Recent changes to the federal income tax laws make it less likely that taxpayers will itemize deductions, like charitable donations. This is, in large part, because fewer taxpayers benefit by itemizing their deductions with the increased standard deduction amount (now generally $24,000 for a married couple filing jointly). According to one study, only 13.7% of taxpayers will itemize deductions on their 2019 federal tax return – down from 31.1% who itemized deductions before the changes took effect.1 At certain income levels, the estimated gap increases to four times fewer people itemizing under the current law. One of the goals of tax reform was to simplify tax filing for the average American. Claiming the standard deduction instead of itemizing does simplify the tax return process. Unfortunately, one unintended result of these changes has been a reduction in charitable donations by individuals. Statistics on the exact amount vary, but it’s clear that taxpayers have less financial incentive to donate when there is no tax deduction available for the donation.
For taxpayers who own an IRA, however, there is still a way to donate to a charity and reduce their tax liability. If you own an IRA (or an inherited IRA) and are age 70½ or older, you can make a tax-free Qualified Charitable Distribution (QCD) of up to $100,000 each year. Because QCDs must come from pre-tax savings, the money you donate will be entirely tax-free (you did not pay tax on the money going into the IRA and you will not pay tax on the money you donate). As another incentive to donate from your IRA, you may satisfy your required minimum distribution (RMD) with a QCD. This can help decrease your taxable income for the year because you don’t have to include in income the amount of RMD you choose to donate. Another benefit for some taxpayers who have a large amount of basis (nondeductible contributions) in their traditional IRAs is that because QCDs must come from pre-tax savings only, making a QCD can help deplete an IRA of assets that you would otherwise be taxed on when distributed from the IRA. This increases the proportionate amount of basis left in the IRA so future distributions will include more nontaxable dollars.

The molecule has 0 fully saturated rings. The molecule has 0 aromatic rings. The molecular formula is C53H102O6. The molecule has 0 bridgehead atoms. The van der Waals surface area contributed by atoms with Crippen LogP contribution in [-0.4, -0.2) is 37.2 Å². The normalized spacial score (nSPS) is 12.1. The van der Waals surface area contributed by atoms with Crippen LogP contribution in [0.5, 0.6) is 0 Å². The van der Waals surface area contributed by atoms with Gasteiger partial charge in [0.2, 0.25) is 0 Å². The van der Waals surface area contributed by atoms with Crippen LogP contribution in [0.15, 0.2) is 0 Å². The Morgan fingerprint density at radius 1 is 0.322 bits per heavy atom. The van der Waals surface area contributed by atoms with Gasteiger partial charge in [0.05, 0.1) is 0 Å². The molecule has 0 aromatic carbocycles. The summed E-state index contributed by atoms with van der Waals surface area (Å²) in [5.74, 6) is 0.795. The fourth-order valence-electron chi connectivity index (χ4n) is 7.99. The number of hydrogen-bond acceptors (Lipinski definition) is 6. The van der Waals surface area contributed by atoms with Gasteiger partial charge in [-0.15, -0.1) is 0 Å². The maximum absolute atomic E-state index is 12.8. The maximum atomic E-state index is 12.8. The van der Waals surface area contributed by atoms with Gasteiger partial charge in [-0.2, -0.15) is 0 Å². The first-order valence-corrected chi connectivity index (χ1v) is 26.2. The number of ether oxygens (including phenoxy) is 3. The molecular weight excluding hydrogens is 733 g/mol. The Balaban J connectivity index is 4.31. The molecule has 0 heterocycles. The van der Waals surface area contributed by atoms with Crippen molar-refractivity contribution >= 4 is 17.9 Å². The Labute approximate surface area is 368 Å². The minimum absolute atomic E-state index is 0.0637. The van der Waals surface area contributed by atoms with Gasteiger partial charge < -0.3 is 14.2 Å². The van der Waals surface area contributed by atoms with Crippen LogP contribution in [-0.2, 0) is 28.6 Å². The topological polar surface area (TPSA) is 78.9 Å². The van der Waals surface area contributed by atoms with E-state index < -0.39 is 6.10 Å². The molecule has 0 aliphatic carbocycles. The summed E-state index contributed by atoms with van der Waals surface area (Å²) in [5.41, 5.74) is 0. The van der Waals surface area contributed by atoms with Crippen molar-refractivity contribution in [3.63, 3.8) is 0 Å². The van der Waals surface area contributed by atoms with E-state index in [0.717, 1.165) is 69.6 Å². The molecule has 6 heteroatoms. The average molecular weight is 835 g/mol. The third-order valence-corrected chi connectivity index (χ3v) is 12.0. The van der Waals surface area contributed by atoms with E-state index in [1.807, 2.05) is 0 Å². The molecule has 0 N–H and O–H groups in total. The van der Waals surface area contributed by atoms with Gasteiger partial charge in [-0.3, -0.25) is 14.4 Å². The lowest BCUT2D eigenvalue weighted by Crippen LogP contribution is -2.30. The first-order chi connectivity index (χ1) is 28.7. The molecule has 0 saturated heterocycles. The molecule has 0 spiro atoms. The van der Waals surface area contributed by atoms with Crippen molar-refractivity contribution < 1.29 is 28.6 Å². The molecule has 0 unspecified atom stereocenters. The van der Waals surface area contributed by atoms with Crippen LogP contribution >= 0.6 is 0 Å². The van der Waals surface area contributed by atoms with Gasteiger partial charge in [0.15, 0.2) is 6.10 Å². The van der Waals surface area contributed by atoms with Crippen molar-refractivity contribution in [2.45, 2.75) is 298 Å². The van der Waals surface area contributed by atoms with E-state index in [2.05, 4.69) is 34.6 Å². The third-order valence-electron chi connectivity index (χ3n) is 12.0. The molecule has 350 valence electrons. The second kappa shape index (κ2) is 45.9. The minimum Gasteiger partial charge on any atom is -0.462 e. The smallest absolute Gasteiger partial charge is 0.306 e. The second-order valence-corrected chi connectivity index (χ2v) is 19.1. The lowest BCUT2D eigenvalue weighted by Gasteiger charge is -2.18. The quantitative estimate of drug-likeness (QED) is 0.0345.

To make a tax-free QCD, you must meet certain requirements.
To learn more about how you can make a QCD for 2019, contact Mainstar Trust and the charitable organization of your choice to obtain all the necessary information to complete the donation.